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Am J Sports Med. 2016 Dec;44(12):3111-3118. Epub 2016 Aug 5.

The Effect of Limited Perioperative Nonsteroidal Anti-inflammatory Drugs on Patients Undergoing Anterior Cruciate Ligament Reconstruction.

Author information

1
Department of Orthopedic Surgery, Oslo University Hospital, Ullevaal, Oslo, Norway endre.soreide@gmail.com.
2
Department of Physical Medicine and Rehabilitation, Oslo University Hospital, Oslo, Norway.
3
Oslo Sport Trauma Research Center, Norwegian School of Sport Science, Oslo, Norway.
4
Department of Orthopedic Surgery, Martina Hansens Hospital, Gjettum, Norway.
5
Norwegian Arthroplasty Register, Department of Orthopedic Surgery, Haukeland University Hospital, Bergen, Norway.
6
Department of Orthopedic Surgery, Lovisenberg Diakonale Hospital, Oslo, Norway.
7
Department of Orthopedic Surgery, Oslo University Hospital, Ullevaal, Oslo, Norway.

Abstract

BACKGROUND:

The administration of nonsteroidal anti-inflammatory drugs (NSAIDs) to patients undergoing anterior cruciate ligament reconstruction (ACLR) is controversial because it may impair tissue healing and clinical outcomes.

PURPOSE:

To assess the effect of NSAID administration on patients undergoing ACLR.

STUDY DESIGN:

Cohort study; Level of evidence, 3.

METHODS:

Included patients were aged >15 years and were registered in the Norwegian Knee Ligament Registry from 2008 until 2013 after the primary ACLR. Patients with insufficient data regarding administration of NSAIDs and those with associated knee ligament injuries requiring surgical treatment were excluded from this study. Graft survival was estimated using Kaplan-Meier survival curves, and hazard ratios (HRs) for revision were evaluated using Cox regression analysis. Logistic regression analysis was used to calculate the odds ratio (OR) for a Knee Injury and Osteoarthritis Outcome Score (KOOS)-quality of life (QOL) subscale score <44 at 2-year follow-up.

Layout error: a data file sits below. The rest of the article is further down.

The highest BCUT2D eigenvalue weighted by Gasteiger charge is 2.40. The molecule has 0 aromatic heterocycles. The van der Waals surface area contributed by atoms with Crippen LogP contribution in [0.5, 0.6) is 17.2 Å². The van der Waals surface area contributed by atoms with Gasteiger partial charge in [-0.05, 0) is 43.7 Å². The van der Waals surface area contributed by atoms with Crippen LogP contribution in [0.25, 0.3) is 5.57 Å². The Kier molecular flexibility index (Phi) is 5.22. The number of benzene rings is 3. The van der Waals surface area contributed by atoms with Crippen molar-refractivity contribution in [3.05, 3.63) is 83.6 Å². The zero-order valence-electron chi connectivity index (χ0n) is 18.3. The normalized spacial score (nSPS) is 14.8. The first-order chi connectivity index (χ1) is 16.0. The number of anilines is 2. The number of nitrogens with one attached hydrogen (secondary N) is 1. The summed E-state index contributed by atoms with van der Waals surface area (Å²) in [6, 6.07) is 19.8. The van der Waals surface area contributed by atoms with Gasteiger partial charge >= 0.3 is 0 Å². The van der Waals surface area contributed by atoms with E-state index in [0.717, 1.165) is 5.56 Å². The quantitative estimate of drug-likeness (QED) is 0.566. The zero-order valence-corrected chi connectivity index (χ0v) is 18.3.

RESULTS:

A total of 7822 patients were included in the analysis for graft survival and assessment for risk of revision. Of these, 4144 patients were administered NSAIDs postoperatively. The mean duration of follow-up was 2.8 years (range, 0-5.9 years). Administration of NSAIDs did not influence graft survival (P = .568). Adjusted Cox regression analyses demonstrated the same finding regarding risk of revision (HR, 1.0; 95% CI, 0.8-1.3). ACLR using a bone-patellar tendon-bone autograft showed a reduced risk of revision (HR, 0.3; 95% CI, 0.1-0.8) among patients administered NSAIDs. In subgroup analyses of 3144 patients, administration of NSAIDs demonstrated a beneficial effect on the risk of a KOOS-QOL score <44 at 2-year follow-up (OR, 0.8; 95% CI, 0.6-0.9).

CONCLUSION:

Administration of NSAIDs to patients after ACLR does not have a negative effect on graft survival, risk of revision, or risk of a KOOS-QOL score <44 at 2-year follow-up. We emphasize using caution when administering NSAIDs by keeping the duration and dosage of NSAIDs as short and low as possible to ensure sufficient pain relief while limiting unwanted exposure to any known and unknown adverse effects of these drugs.

KEYWORDS:

Knee Injury and Osteoarthritis Outcome Score; anterior cruciate ligament injury; anterior cruciate ligament reconstruction; anterior cruciate ligament reconstruction revision; nonsteroidal anti-inflammatory drug

PMID:
27496908
DOI:
10.1177/0363546516657539
[Indexed for MEDLINE]

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